There was once a time where guitarists and gamers all over the world would unite to play a series of mighty shows, forged from plastic guitars and rubber-rimmed drum kits. Fastened with a setlist of monstrous tracks and brutal six-string (or button) solos, bands would form to capture the world in the name of rock and roll. Of course, rhythm-based video games aren’t at the centre stage quite so much these days, what with the likes of Rock Band and Guitar Hero failing to bring a revival tour to the spotlight. However, in good spirits, we do have to give credit to both for providing such mighty experiences throughout the noughties. Without them, we never would’ve felt like Hendrix, or Morello, or…God.
While you could argue that most Guitar Hero songs are simple one-track recipes with little room for complex riffs and high-powered solos, you could also argue that buried beneath the standard setlist lies a spool of hardcore records. And when I say hardcore, I’m talking ridiculously unforgiving tracks that dangle that 100% completion in front of you, knowing you’ll probably never grab it. And let me tell you — these five are hands down the most relentless of the bunch.
5. “Jordan” — Buckethead
Up until Buckethead strolled along, Guitar Hero didn’t exactly have many unforgiving tracks to overcome. That is until Guitar Hero 2 introduced itself, setting the new bar and ramping up the difficulty to unimaginable heights, with Buckethead effectively fortifying the franchise and its future line of brutal tracks. That’s when players knew Harmonix were no longer playing it safe, and that, moving forward, levels would no longer be littered with weak chord progressions and mediocre solos.
Although featured as a bonus track, fans were quick to notice the major difficulty spike compared to the bulk of the setlist, eventually branding it as the hardest in the series to date. And for good reason too. Buckethead delivered on all fronts when composing “Jordan”, and it served as one heck of an exclusive finisher for Guitar Hero fans who thought they’d done it all. But with that near-impossible 100% achievement hanging over completionists, it was fair to say that the tale was far from being over.
4. “One” — Metallica
We always knew right from the get-go that Metallica’s “One” wouldn’t be an easy track to conquer. Any rock or metal fan would’ve told you that before stepping into the ring and knocking the difficulty up to the highest degree. And for those who didn’t know of the band or their legendary anthology of rigorous riffs and face-melting solos, well — let’s just say a few surprises were induced on those first playthroughs — especially after the five-minute mark.
If powering through the seven-minute fret-fest with the hopes of acquiring 100% is your goal, then you might as well prepare for disappointment. The fact is, “One” doesn’t like to hold your hand as you cross over to the crescendo, barely letting your fingers catch a break as you sweat over every passing fret. But then, that hunger for the climax is all part of the fun — you know, providing your fingers haven’t bled along the way.
3. “The Devil Went Down to Georgia” — Steve Ouimette
From our backyard to the prison walls, the bustling streets of Tokyo to the darkest depths of hell, Guitar Hero 3: Legends of Rock had us traversing the globe as an up and coming band, hungry for the spotlight and everlasting glory. Only, to tipple over the edge and claim the title, a final obstacle stood in our way, desperate to stop us from ascending the stairway to heaven. And its name, surprisingly, was Steve.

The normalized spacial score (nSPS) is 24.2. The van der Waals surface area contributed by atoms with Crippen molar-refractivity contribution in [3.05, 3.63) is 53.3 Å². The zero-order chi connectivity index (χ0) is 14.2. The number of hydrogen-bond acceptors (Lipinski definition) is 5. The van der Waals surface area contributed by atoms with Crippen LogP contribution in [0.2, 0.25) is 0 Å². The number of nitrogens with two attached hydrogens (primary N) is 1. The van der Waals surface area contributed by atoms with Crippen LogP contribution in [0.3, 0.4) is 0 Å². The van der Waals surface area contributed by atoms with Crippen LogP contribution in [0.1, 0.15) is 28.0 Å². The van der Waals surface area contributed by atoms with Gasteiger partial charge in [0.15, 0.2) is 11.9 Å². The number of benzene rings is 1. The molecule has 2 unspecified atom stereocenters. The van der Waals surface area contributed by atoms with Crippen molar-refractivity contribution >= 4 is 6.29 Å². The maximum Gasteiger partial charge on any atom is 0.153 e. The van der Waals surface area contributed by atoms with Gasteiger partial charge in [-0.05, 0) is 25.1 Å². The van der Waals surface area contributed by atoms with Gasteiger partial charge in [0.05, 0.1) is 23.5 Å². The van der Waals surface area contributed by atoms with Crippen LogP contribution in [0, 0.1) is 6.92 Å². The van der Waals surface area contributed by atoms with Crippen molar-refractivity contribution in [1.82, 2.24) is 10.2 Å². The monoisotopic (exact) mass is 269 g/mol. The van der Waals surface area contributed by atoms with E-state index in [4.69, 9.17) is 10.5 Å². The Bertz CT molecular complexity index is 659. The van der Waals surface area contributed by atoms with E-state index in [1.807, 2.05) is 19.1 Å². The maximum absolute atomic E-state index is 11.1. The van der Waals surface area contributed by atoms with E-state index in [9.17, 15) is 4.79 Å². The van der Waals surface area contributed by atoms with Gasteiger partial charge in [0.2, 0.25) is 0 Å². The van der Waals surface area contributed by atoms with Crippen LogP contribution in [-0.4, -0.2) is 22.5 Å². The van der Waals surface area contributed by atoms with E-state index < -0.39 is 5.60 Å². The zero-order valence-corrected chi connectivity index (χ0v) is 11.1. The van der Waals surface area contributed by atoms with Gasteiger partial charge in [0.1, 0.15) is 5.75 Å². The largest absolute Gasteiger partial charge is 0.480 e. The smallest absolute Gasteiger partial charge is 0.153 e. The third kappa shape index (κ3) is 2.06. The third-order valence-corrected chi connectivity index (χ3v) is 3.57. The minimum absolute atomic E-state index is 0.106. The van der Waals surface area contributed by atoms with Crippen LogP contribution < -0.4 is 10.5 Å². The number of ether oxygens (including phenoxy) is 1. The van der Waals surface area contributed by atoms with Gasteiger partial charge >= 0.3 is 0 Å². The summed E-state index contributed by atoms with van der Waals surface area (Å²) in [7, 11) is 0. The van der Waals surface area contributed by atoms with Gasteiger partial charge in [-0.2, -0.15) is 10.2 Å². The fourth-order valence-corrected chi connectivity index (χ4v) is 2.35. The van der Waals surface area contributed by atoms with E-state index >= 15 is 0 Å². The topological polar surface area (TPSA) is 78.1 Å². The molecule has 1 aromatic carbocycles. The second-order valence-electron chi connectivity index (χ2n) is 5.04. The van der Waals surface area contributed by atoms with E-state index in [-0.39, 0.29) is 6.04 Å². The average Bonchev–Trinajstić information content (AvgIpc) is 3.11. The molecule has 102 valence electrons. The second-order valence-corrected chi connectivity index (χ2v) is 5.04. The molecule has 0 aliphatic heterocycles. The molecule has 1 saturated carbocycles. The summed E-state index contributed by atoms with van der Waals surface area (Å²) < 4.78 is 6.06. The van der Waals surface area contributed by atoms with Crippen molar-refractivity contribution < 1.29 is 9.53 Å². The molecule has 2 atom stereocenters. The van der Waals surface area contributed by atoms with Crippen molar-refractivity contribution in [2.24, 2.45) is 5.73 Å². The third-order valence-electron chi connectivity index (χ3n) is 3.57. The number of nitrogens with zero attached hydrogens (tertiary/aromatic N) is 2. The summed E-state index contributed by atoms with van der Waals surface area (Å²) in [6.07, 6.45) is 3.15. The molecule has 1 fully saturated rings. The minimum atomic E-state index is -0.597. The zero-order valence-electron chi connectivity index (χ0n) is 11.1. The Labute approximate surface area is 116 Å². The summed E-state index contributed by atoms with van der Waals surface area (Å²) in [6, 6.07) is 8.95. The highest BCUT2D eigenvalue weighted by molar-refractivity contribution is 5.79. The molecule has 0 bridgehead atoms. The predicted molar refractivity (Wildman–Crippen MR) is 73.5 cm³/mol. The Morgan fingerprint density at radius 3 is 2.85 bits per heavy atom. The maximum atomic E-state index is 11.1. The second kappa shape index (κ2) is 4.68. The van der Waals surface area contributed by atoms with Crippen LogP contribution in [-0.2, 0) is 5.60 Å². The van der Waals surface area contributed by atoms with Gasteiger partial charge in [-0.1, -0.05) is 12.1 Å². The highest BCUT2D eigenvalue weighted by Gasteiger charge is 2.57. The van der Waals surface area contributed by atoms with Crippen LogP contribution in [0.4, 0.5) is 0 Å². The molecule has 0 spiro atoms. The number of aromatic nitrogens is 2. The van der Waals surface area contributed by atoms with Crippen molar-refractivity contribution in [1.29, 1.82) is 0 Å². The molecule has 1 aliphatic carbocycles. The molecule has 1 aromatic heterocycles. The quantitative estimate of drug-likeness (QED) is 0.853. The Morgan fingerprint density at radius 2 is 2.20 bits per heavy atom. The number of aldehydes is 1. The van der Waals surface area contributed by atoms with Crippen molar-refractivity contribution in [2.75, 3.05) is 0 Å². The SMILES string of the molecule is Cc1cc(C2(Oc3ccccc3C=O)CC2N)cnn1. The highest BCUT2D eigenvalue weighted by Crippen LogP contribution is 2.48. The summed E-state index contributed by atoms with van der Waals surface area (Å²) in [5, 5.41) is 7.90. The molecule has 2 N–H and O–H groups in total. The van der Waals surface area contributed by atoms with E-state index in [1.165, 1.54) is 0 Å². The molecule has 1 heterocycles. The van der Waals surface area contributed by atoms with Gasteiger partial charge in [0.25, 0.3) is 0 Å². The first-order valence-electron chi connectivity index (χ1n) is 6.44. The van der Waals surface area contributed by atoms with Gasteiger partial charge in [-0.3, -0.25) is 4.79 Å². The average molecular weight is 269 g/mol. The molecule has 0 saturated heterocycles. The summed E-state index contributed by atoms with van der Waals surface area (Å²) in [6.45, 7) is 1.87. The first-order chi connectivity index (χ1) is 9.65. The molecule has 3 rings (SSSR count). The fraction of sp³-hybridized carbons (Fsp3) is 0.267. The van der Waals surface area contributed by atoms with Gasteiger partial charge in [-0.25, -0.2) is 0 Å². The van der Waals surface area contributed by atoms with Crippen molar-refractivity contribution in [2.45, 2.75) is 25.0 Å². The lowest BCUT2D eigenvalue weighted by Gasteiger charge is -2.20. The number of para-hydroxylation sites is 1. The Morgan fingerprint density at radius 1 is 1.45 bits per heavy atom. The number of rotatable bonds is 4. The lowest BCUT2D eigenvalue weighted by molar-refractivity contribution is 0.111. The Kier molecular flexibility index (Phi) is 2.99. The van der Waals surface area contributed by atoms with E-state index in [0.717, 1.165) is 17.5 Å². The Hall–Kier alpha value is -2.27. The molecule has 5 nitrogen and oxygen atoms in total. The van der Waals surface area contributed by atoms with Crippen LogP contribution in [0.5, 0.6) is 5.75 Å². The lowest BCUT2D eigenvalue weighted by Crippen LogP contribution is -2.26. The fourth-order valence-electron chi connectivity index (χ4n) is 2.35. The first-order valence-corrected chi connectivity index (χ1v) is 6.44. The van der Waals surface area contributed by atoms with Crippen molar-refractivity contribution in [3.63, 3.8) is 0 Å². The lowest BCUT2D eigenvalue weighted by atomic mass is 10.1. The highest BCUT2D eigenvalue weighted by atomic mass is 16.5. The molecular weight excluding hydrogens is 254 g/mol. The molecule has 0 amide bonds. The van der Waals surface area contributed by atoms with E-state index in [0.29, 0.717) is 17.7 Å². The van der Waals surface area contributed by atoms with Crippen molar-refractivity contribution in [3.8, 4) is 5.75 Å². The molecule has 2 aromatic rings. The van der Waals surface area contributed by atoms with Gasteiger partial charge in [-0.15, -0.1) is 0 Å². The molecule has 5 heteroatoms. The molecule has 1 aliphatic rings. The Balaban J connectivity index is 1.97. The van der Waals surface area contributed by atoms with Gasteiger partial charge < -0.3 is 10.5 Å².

Steve Ouimette’s rendition of “The Devil Went Down to Georgia” was an absolute staple on the Guitar Hero series, and the climax every fan craved after powering through a boatload of relatively slow tracks. Of course, we did have the likes of Slayer and Metallica posing as some pretty big stepping stones along the way, though nothing quite compared to the devil’s showdown with Ouimette at the helm.
2. “Through the Fire and Flames” — Dragonforce
There’s a reason why Dragonforce and their unforgiving spindle of tracks are renowned in the Guitar Hero universe — and it isn’t strictly down to the complexity of the lengthy ensembles either. It’s simply because, whether we like to admit it or not — it’s a trend. Or it was, at least.
“Through the Fire and Flames” was, of course, a YouTube sensation for years, with millions of Guitar Hero fanatics all stepping up to the plate in a desperate attempt to tap their way to 100% on the highest difficulty. However, with the track not only being riddled with mind-bending solos — but also an endless line of frets that fail to stop for six minutes straight, acquiring such a percentage didn’t exactly pose as the easiest challenge in the books. But boy — people sure did like to try. And fail.
1. “Sudden Death” — Megadeath
We always knew that Guitar Hero: Warriors of Rock would end on a high note — and it’s fair to say that “Sudden Death” didn’t exactly upset the applecart. Of course, having Megadeath carrying the torch for the grand finale was always going to gel well with fans. But physically playing through the six-minute beast was another story, and a journey many will likely show you the acquired blisters and bruises from trying to complete.
While you could argue that “Through the Fire and Flames” is hands down the toughest track on the setlist, we do have to give credit to Megadeath for their mind-boggling, blister-inducing rollercoaster of energy. Of course, Guitar Hero has had plenty of belters over its long and healthy timeline, though when it comes to absurdly high difficulty spikes and ruthless finishers, Megadeath just about nudges the gold in their favour, with “Sudden Death” sitting proudly as the stubbornest track in the series.